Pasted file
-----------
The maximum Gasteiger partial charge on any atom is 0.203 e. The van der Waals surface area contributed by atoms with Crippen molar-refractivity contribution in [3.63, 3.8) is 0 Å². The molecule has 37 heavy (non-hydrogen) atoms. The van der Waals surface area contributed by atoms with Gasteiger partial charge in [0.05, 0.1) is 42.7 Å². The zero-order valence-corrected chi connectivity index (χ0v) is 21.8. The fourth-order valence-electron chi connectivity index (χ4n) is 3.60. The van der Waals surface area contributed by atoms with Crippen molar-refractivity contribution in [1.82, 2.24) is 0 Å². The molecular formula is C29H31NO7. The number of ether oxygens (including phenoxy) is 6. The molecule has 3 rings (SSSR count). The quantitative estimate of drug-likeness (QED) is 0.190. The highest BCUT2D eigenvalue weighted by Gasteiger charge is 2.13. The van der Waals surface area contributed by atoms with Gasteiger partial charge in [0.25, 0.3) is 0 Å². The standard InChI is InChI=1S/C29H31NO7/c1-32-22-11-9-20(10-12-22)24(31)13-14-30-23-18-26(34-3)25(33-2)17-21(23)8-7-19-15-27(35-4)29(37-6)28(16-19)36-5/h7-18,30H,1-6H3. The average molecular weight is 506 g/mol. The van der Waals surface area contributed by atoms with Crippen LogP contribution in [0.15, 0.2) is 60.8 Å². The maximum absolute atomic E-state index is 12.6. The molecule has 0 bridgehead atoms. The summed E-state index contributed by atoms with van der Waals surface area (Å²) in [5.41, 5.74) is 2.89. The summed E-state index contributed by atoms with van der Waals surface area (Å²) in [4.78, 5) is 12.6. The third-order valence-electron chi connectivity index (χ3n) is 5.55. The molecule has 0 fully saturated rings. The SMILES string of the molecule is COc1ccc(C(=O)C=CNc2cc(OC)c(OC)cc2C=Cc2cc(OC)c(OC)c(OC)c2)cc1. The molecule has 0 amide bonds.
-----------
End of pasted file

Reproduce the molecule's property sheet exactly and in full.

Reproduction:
The maximum Gasteiger partial charge on any atom is 0.203 e. The van der Waals surface area contributed by atoms with Crippen molar-refractivity contribution in [3.63, 3.8) is 0 Å². The molecule has 37 heavy (non-hydrogen) atoms. The van der Waals surface area contributed by atoms with Gasteiger partial charge in [0.05, 0.1) is 42.7 Å². The zero-order valence-corrected chi connectivity index (χ0v) is 21.8. The fourth-order valence-electron chi connectivity index (χ4n) is 3.60. The van der Waals surface area contributed by atoms with Crippen molar-refractivity contribution in [1.82, 2.24) is 0 Å². The molecular formula is C29H31NO7. The number of ether oxygens (including phenoxy) is 6. The molecule has 3 rings (SSSR count). The quantitative estimate of drug-likeness (QED) is 0.190. The highest BCUT2D eigenvalue weighted by Gasteiger charge is 2.13. The van der Waals surface area contributed by atoms with Gasteiger partial charge in [0.25, 0.3) is 0 Å². The standard InChI is InChI=1S/C29H31NO7/c1-32-22-11-9-20(10-12-22)24(31)13-14-30-23-18-26(34-3)25(33-2)17-21(23)8-7-19-15-27(35-4)29(37-6)28(16-19)36-5/h7-18,30H,1-6H3. The average molecular weight is 506 g/mol. The van der Waals surface area contributed by atoms with Crippen LogP contribution in [0.15, 0.2) is 60.8 Å². The maximum absolute atomic E-state index is 12.6. The molecule has 0 bridgehead atoms. The summed E-state index contributed by atoms with van der Waals surface area (Å²) in [5.41, 5.74) is 2.89. The summed E-state index contributed by atoms with van der Waals surface area (Å²) in [4.78, 5) is 12.6. The third-order valence-electron chi connectivity index (χ3n) is 5.55. The molecule has 0 fully saturated rings. The SMILES string of the molecule is COc1ccc(C(=O)C=CNc2cc(OC)c(OC)cc2C=Cc2cc(OC)c(OC)c(OC)c2)cc1. The molecule has 0 amide bonds.